In Hinduism, there is a lesser known deity called Akhilandeshvari. She is the Goddess-Who-Is-Never-Not-Broken. She rides atop a crocodile, and she remains committed to breaking apart and searching inside her cracks and fissures for enlightenment. This is her permanent state, and mine. She is the embodiment of radical, cathartic self knowledge through intense destruction. She is the moment after impact, ground zero, and she teaches us that to truly live inside our own divine reality, we must experience ruin on a massive scale. She is the forest fire. Through this white hot explosion, she rearranges her pieces to create herself anew. More intense, bigger, stronger, massive. She is the event horizon.
When we are at our lowest, our deepest pit of suffering, in a cesspool of our most profound hurts, that is when we are planting the seeds for new growth. We can only be reborn when we die, and this is our curse and our salvation as sentient beings. This can manifest in many ways, but it’s this idea of losing your identity again and again and again that stabbed me through the heart and brought me back to life. How do we change unless we jump off the cliff? How do we explode into ourselves without the explosion? I am she. I am a bomb of transformational juxtaposition. There is no being in control. Control is a temporary state. Chaos is the law. I just choose to embrace it, because deep down, I know that this sputtering, messy, depressing, sleepless insanity is how I learn and grow and get closer to being where I need to be. It’s always there, because the source of my power is the same as the source of my wound. We are one. We are whole and split apart. We break apart and heal ourselves through infinity, because energy never dies. We are kintsugi.
Ruin is a gift.
And so I held on to the rope for dear life and inched toward the eye of the storm, searching for my new temple in the center. When I got there, there was no temple. I had to start building a new one. I started with self compassion. Forgiveness toward me and the people I was angry and sad about. I forgave them. I forgave myself. I went back to yoga. I sat in silence. I bought vegetables and cooked them and ate them. I drank water instead of wine. I admitted that I wouldn’t be able to freelance for a living, and I accepted that as a lesson of my tenacity and bravery instead of a failure. I took a hard, serious look at my finances and got a part time job. I set deadlines. I had some setbacks. I started looking for work in earnest. Slowly, I started sleeping again. I kicked Tinder out of my life and replaced it with friendship. I started to let go of the idea of my old life and strode confidently toward building my new one. I made plans for evacuation and began to dismantle my life piece by piece. I stopped giving a fuck what people think about me. I made amends and apologized. I asked for help and am still asking. I did what I do best, I opened my heart to my tribe and they came to me in waves, offering support, understanding, help, shelter, and love.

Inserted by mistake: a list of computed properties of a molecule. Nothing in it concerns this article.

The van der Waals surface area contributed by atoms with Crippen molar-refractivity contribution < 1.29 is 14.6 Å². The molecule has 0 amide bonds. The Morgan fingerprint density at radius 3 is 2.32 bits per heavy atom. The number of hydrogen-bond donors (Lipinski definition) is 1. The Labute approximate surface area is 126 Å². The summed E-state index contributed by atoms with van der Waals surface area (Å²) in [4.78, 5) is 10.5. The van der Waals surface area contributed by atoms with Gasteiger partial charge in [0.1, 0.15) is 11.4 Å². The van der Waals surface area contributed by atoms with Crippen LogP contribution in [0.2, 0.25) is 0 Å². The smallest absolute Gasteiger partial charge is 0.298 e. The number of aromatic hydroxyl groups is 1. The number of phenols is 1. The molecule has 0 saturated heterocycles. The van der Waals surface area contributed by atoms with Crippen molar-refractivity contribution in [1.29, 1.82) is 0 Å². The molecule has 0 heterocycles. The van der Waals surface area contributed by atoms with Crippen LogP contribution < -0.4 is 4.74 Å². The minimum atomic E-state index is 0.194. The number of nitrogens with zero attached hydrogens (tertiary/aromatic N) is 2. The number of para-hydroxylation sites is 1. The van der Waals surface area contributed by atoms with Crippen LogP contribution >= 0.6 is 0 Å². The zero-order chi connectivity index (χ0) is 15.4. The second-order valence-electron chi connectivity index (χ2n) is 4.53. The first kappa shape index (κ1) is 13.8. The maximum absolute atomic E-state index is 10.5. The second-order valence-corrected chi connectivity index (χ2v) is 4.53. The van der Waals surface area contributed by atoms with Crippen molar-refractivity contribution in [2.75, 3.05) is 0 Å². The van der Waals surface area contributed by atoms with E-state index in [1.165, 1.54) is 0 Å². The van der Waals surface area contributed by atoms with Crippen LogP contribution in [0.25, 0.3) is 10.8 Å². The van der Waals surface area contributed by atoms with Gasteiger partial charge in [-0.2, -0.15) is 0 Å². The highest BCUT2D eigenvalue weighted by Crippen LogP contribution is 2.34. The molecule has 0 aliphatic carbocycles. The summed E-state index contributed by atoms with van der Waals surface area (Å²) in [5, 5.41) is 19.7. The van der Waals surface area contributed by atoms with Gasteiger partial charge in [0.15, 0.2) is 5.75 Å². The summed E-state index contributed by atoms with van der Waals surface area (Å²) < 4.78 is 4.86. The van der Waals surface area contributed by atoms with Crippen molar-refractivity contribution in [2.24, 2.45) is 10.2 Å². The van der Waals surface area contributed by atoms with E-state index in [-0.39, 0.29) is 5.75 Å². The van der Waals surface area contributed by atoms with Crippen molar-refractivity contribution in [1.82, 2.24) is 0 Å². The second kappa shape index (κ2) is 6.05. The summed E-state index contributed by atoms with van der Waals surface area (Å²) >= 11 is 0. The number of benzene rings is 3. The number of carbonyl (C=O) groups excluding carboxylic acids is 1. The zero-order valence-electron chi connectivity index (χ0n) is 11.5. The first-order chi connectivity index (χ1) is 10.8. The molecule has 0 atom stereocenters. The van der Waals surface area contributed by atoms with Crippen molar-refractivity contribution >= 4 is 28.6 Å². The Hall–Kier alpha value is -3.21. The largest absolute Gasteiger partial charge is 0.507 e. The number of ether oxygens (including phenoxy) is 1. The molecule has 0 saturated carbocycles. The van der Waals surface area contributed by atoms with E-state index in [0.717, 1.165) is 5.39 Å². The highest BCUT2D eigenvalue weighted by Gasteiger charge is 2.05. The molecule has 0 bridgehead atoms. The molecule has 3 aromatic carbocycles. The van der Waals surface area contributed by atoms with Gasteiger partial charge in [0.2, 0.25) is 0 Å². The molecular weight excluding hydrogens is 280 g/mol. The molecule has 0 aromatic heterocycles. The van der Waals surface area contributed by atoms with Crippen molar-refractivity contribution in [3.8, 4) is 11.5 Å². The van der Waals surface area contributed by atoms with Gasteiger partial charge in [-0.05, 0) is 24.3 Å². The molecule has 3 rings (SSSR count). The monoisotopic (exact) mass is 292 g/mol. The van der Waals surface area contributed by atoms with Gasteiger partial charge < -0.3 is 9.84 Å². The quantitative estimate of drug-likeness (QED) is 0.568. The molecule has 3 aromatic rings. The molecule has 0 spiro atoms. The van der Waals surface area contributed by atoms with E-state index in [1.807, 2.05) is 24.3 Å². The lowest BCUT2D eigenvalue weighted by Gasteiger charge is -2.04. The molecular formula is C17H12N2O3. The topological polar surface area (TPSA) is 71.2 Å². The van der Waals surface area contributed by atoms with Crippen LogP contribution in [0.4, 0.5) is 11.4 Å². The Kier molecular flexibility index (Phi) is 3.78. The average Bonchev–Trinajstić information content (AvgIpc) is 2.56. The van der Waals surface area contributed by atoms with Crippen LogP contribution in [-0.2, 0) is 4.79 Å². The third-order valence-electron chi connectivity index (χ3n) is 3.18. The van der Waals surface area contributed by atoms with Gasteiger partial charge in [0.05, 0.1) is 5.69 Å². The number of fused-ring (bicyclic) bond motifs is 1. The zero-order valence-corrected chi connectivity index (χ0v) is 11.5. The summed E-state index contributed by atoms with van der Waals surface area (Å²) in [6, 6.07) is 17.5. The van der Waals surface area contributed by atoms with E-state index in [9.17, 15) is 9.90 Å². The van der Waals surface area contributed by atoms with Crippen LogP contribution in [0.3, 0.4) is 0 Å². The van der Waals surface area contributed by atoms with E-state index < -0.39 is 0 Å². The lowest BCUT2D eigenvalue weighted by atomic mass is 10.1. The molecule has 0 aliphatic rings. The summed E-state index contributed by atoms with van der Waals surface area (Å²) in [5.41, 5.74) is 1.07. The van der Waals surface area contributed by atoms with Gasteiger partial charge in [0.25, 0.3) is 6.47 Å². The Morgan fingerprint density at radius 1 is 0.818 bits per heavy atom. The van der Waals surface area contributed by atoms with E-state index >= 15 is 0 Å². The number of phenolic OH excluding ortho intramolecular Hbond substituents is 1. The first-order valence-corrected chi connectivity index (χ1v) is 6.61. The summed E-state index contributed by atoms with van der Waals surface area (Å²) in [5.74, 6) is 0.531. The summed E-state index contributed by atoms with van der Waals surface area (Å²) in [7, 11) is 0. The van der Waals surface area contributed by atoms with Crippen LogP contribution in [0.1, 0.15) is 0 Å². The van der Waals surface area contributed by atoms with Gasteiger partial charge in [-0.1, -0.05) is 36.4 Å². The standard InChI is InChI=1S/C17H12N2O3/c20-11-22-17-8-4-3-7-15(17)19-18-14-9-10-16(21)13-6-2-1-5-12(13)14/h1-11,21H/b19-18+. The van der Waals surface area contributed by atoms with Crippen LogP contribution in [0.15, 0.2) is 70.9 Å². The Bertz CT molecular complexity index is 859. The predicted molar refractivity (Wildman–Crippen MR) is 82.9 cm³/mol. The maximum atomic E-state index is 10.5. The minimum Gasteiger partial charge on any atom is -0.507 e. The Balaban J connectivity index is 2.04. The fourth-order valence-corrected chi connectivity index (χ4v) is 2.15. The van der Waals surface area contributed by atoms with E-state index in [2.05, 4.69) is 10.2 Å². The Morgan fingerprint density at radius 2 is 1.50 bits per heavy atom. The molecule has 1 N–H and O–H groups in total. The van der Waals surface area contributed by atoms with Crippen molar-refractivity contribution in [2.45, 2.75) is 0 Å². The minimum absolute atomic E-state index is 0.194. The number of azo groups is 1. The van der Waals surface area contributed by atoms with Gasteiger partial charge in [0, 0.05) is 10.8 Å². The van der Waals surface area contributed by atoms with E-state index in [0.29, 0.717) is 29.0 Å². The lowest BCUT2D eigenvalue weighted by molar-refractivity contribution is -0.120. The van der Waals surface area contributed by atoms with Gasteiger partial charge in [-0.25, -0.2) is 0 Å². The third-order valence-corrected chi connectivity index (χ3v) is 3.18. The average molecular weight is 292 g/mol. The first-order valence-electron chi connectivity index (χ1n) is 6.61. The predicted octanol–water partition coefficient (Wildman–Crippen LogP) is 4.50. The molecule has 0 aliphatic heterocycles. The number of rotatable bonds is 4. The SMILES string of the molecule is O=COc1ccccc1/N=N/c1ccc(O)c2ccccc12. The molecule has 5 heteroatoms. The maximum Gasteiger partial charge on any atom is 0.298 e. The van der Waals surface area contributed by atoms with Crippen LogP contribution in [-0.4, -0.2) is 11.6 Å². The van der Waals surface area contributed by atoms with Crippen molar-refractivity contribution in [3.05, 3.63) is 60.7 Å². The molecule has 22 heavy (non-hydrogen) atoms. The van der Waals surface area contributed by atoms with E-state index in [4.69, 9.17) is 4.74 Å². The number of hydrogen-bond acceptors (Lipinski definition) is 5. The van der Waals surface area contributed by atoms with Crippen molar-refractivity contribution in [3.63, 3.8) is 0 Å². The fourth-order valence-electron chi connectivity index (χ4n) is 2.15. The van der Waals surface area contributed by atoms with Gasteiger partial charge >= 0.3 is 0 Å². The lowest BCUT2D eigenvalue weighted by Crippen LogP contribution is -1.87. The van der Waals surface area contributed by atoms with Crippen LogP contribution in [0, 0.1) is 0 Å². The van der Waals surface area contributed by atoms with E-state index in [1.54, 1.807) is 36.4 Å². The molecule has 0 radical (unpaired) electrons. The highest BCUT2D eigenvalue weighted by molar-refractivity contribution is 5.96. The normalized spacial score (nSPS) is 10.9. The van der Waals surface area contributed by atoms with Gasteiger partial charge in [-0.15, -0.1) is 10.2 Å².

Slowly, my natural optimism, positivity, and confidence began to return. I wake up with a smile on my face. I quit the part time job I hated and started selling my possessions. I’m downsizing my footprint and upsizing my opportunities because nothing is holding me down anymore. Each day, with each material object I discard, I aggressively put my energy and time and love into myself. I look for jobs I would love in cities I love. I network with friends all over the country to discuss visits and possibilities. And I trust that my unraveling into a heap gave me the perfect medium to remake myself however I fucking want to, whereever I want to. And just like that, the temple has a new foundation. Every day, I add bricks to the walls. One by one. Every message, every hug, every dream, every savasana, every phone call from someone who loves me is a clue on the path to whatever majestic adventure comes next.
The night before I took my dad’s ashes to the temple at Burning Man, a woman named Silver wandered into our camp. I was snuggled up in a heap of white fur and lights, and she looked intently at me and said “I’m a playa name gifter.” She paused and we looked at each other. “You are Lotus.” I sort of laughed and thought about the lotus tattoo I had been planning before I arrived, and sort of chalked it up to hippie playa magic, because I was very reluctant to give up my already chosen joke name of “Hot Trash Jug.” Later that morning, everyone had gone to sleep and I was wide awake and in need of an adventure. I headed out to deep playa in search of Robot Heart, but was disoriented and directionally challenged as usual. We’d been there almost five days by then, and I was dehydrated and spacey, and rode across the cracked playa floor that looked like an ancient road made of Aztec hieroglyphs and geometric messages from beyond. I was home, and I will never be the same.
It was desperately cold, and I was very, very lost, and very far away from my bed. My anemia made the playa even more physically challenging, so I had to rest a lot, and got tired easily. I took lots of breaks, and as I came to the trash fence, I saw couples getting married as the sun began to rise. I gave up on finding Robot Heart, but could hear the Mayan Warrior beating her drums to the sound of the seconds going by, a celebration of the dawn. A tribe of interconnected human beings all stood at attention in adoration of the light breaking over the horizon. I felt love from every direction. I hugged some strangers who were my family. I got off my bike and laid down on the cold playa floor and started up at the sky, feeling the chill through my faux fur coat. I gave myself a pep talk so I could get home. And when I got up and turned around, there, seemingly out of my own mind, was a gigantic sculpture of a Lotus flower right in front of me.
Lotus flowers grow in dirty, muddy, opaque water, and the more filthy the muck, the more spectacular the bloom. The flower that remains pure and untouched by its muddy bed. The flower that symbolizes enlightenment, and yet needs a hot, dirty mess to grow. This is how I became Lotus. Because I am also always Hot Trash Jug. Playa magic is real.
I later transcribed this magic to myself the best I could on a postcard and mailed it from the BRC Post Office. It was waiting for me when I got home. I read it every single day. And I bloom.
“You are magical. You are capable. You are loved. You are good enough. You are beautiful. You are blooming into the lotus flower that you have always been inside. You are a Burner. Everything is going to be different now and forever. Let it happen. Always remember the magic of the playa.”